In wake of skydiver’s death, Mile-Hi Skydiving says it follows U.S. Parachute Association, FAA safety regulations – The Denver Post

Mile-Hi Skydiving’s training program is aligned with the U.S. Parachute Association’s national standards and all Federal Aviation Administration regulations, the company based at Longmont’s Vance Brand Municipal Airport said in a news release issued after a skydiver died on Saturday.

Mile-Hi identified the deceased parachutist on Saturday as Brock Barto, “one of our skydiving family,” and said he was “an experienced skydiver with hundreds of jumps … at many drop zones.”

In the Saturday news release distributed by Bryan Biesterfeld, an attorney with Robinson Waters & O’Dorisio P.C., Mile-Hi said it “will continue to adhere to the highest levels of safety going forward.”

However, Mile-Hi said, “Skydiving has risks, as do all outdoor sports people enjoy in the state of Colorado.”

It said that despite a comprehensive training program aligned with U.S. Parachute Association standards and FAA regulations, “accidents sometimes happen, and when they do, it is often the case that no regulations or guidelines could have prevented the incident.”

When contacted on Monday, Biesterfeld said he did not have information about what specific parachute association standards and FAA regulations Mile-Hi was referring to in its Saturday statement.

He did not furnish that information by Monday evening, but Mile-Hi’s website lists several requirements that appear to align with the parachute association’s Basic Safety Requirements, including a required minimum age of 18 and the guideline that those with ear or sinus problems, a history of seizures or fainting spells or a “weak heart” not skydive.

The skydiving company’s website also notes that first-time solo jumpers complete a five- to seven-hour classroom course before jumping.

Barto’s death Saturday was the fourth in less than a year that stemmed from skydivers’ jumps at the Longmont airport.

FAA spokesman Allen Kenitzer in a Monday email said Saturday’s skydiving fatality “is under investigation.”

Kenitzer, in a separate email, said , “The FAA’s role in skydiving accidents is to inspect the parachute rigging, and FAA investigations generally focus on whether the parachute was properly packed by the appropriate person — a certified parachute rigger.”

He said, “The FAA regulates aviation safety, including the aircraft and pilot and the locations where skydivers can take place, but we do not regulate the jumping activity.”

When Longmont officials were asked Monday whether the city would be looking into further or amended safety procedures and requirements for Mile-Hi after the four fatalities, city spokesman Rigo Leal said, “The city is giving consideration of the facts that we have at this time, and we will be reviewing information provided by the FAA as a result of their investigation.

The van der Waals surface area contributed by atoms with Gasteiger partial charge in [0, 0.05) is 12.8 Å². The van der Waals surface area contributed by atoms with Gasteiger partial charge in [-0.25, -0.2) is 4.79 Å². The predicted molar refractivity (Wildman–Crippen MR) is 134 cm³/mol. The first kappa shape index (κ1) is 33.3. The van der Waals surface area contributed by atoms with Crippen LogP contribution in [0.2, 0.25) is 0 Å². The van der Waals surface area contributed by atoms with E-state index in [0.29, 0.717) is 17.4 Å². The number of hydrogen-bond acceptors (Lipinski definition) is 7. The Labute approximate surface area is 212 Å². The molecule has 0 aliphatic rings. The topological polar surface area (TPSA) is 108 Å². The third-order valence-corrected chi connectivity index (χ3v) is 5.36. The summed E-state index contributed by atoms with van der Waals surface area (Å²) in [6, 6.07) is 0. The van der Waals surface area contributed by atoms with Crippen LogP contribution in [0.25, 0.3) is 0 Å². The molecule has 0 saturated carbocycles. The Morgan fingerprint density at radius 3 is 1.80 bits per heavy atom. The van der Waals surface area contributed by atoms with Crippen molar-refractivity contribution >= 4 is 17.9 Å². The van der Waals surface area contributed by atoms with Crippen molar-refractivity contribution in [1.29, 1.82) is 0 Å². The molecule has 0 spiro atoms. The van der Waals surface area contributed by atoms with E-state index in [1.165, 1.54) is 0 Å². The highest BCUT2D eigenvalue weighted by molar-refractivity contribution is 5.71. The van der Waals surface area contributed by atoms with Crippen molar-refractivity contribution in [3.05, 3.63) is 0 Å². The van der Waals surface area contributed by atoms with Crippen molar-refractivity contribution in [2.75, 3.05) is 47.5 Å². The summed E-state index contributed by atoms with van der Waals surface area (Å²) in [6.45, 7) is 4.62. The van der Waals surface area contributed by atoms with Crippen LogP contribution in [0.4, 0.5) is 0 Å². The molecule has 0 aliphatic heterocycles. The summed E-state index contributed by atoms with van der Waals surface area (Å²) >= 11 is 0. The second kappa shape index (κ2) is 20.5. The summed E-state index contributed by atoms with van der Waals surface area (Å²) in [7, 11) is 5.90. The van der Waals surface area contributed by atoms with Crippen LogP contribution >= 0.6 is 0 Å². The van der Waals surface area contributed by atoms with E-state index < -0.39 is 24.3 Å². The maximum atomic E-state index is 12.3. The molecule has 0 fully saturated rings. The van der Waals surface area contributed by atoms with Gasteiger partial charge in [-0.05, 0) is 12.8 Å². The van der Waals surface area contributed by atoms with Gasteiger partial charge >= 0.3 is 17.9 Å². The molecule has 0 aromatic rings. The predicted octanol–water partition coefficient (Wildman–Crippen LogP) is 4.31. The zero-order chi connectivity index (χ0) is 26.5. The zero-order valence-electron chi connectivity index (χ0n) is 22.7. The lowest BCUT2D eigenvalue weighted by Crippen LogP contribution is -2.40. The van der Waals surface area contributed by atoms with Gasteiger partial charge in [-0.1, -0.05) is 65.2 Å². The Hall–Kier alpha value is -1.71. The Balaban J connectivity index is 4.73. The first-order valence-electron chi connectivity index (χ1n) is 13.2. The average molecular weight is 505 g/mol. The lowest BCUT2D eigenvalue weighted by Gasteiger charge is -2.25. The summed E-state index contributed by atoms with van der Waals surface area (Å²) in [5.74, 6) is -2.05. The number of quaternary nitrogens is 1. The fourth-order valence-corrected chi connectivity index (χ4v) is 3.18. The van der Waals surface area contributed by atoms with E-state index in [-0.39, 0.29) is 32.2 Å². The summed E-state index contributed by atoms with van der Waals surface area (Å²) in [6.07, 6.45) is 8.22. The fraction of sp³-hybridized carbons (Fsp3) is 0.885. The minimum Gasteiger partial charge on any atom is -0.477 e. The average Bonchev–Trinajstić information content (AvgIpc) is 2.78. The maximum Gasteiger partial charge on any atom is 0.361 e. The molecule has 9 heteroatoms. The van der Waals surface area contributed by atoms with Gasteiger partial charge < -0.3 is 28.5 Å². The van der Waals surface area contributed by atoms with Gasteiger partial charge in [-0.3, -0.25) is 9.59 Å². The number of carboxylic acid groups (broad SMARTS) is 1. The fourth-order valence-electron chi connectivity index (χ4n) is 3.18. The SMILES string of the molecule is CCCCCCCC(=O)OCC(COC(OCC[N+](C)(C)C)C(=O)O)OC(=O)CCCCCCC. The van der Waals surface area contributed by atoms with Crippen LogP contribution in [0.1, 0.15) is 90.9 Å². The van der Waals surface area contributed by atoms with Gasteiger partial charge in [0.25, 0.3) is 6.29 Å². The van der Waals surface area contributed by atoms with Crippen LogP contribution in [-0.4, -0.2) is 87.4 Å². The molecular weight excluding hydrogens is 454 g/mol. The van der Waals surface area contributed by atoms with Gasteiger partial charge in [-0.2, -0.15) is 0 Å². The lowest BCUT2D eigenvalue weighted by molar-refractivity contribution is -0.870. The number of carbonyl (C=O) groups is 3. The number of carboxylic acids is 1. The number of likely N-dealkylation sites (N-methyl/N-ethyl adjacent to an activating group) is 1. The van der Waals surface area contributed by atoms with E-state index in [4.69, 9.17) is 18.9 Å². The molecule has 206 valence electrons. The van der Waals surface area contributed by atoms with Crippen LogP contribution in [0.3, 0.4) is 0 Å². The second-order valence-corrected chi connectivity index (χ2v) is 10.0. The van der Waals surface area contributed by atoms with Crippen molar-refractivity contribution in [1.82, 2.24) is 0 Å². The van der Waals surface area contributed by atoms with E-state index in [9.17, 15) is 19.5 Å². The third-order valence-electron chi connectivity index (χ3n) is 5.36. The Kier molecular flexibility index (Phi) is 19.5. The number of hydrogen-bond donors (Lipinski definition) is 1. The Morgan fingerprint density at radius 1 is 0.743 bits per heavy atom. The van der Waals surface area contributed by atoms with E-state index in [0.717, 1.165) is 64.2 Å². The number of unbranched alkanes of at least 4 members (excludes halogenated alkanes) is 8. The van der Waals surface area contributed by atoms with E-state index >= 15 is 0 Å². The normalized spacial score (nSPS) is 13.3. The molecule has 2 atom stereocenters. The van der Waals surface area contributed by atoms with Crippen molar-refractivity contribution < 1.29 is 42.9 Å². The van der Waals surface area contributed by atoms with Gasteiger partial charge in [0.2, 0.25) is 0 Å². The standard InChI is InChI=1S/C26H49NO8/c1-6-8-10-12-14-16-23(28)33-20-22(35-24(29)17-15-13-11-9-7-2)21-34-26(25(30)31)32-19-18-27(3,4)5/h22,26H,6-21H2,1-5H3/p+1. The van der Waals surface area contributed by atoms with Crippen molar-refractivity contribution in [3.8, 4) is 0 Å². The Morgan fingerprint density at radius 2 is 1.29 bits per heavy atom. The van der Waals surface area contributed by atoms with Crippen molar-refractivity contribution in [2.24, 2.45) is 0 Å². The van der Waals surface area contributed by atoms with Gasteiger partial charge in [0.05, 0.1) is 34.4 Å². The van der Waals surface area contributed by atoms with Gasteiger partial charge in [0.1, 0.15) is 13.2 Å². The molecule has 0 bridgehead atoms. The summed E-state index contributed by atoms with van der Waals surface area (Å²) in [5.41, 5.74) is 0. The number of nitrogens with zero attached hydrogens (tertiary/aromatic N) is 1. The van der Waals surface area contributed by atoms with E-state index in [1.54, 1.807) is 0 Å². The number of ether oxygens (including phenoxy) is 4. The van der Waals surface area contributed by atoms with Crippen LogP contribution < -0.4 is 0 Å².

He wrote in an email that information and the report from a Safety Risk Management Analysis conducted by a consultant at the airport “will help the city, in consultation with the FAA, determine what procedural or rule changes the city may need to enact.”

Asked whether the city’s police investigation into the death was still underway, Leal said, “the FAA is investigating the accident and the city cannot comment on an ongoing investigation.”

In May, the city released a preliminary draft of the consultant’s report that recommended steps be taken to increase safety of skydivers and other users of the airport.

“There is no evidence to conclude that current skydiving operations” at Longmont’s airport “are critically unsafe and warrant immediate termination,” Quadrex Aviation LLC wrote in its report.

“However, on-site observations provided evidence” that skydivers using the airport “do not appear to be operating in a consistently disciplined manner that provides any level of comfort to other airport users,” wrote Quadrex, a Florida-based consulting firm Longmont hired to audit the safety and configuration of public use areas at Vance Brand Municipal Airport, including the landing area used by skydivers.

Leal said Monday that the final version, still being reviewed by staff, had “minor corrections and some additional documentation”  but “no substantive changes from the preliminary report.”

United States Parachute Association Skydiver’s Information Manual, including a chapter on Basic Safety Requirements: uspa.org/SIM-ONLINE

Federal Aviation Administration Advisory on sport parachuting safety: tinyurl.com/y6braq9w

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